Significantly expanded community care coordination: Hancock’s Healthy365 program focuses on public policy; the built environment; and social networks at work, home and school that influence behavior leading to better health. In addition, the Systems of Care initiative brings together 47 local social service, nonprofit, governmental and health care organizations supporting youth and families struggling with mental health and substance abuse. Finally, the Congregational Network initiative links local faith communities with the health system to better support the health needs of individual members.

These are a few initiatives that illustrate a commitment to population health strategies that also make sense for Hancock in the marketplace.

The leadership needed

Rural hospitals and health systems like Hancock face a challenge as they recruit CEOs and other top executives. Do they focus on individuals who have experience in a fee-for-service environment or those who are experimenting with value-based care and progressive population health strategies? We believe the answer is both. Tomorrow’s rural health leaders must be simultaneously old-school and progressive. Board members must recruit CEOs and other executives who understand population health and have a vision for trying new things, especially through creative partnerships.

Rural organizations will need to remain open to creative, risk-taking leadership, even if population health practices are not significantly affecting their business. Several position descriptions used in the recruiting of rural CEOs illustrate what is expected of rural CEOs and other executives:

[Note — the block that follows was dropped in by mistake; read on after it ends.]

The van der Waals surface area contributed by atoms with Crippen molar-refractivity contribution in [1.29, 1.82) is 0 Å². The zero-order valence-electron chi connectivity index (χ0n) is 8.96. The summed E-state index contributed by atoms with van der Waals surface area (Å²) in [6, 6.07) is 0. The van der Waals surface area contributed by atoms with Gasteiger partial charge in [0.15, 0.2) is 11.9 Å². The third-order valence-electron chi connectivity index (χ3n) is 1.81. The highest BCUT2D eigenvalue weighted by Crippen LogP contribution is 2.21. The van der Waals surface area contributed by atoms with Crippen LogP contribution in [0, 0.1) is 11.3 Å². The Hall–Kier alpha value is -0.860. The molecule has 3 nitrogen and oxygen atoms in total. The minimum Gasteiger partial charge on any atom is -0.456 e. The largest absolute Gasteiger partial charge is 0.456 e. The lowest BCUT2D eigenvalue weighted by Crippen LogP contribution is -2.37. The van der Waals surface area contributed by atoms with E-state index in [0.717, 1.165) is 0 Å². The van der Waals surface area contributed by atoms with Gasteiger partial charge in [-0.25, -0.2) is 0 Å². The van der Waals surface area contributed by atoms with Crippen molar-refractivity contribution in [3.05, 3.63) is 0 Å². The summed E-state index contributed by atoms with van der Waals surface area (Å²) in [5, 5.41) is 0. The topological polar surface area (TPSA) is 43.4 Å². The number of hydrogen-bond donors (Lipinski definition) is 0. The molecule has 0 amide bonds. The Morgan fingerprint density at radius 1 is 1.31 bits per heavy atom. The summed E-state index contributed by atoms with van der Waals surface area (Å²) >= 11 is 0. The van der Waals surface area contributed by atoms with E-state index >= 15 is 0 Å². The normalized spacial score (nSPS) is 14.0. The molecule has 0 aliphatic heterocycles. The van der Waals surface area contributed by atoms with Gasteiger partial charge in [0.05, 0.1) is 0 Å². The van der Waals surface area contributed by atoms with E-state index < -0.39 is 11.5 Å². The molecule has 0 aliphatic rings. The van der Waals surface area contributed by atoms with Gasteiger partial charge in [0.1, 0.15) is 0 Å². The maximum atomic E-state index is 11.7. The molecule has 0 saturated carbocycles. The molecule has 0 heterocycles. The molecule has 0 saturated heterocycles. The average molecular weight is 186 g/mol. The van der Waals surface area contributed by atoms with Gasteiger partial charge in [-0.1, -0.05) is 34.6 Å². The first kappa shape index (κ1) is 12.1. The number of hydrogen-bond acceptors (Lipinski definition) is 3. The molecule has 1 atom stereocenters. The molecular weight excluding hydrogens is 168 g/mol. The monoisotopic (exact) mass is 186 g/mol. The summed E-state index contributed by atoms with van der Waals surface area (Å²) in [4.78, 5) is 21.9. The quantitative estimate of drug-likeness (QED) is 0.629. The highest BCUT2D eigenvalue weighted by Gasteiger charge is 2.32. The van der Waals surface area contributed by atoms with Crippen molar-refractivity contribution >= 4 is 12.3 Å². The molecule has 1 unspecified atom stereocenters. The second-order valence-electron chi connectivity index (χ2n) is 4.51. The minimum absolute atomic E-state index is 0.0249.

• “Have a firm grasp of current and future health care policies, practices and trends affecting the industry.”
  • “Provide strategic and operational leadership” in order to “navigate the minefield of health care reform.”
  • “Collaborate with the board and leaders to define a clear population health strategy and road map from the present fee-for-service model to a value-based purchasing model.”
  • “Address the underlying developments in medical care, access issues, cost implications and shifts in market forces facing hospitals in the next decade.”
  • “Exhibit a combination of vision, energy and experience in enhancing quality of care.”
  • “Build new alliances, affiliations and partnerships with other health care organizations.”

There are few executives who can do all of these things. Leaders of rural hospitals and health systems will need support and will need to stay on top of developments as health care enters yet another new era. The best leaders will be those who are comfortable with a traditional fee-for-service environment yet wise enough to know that rural health providers will need new ideas and novel approaches.

Steve Long is the president and CEO of Hancock Health and Hancock Regional Hospital in Greenfield, Ind. Beth A. Nelson is a consultant in the health care practice of the executive search firm Witt/Kieffer, based in Oak Brook, Ill. 

The opinions expressed by the author do not necessarily reflect the policy of the American Hospital Association.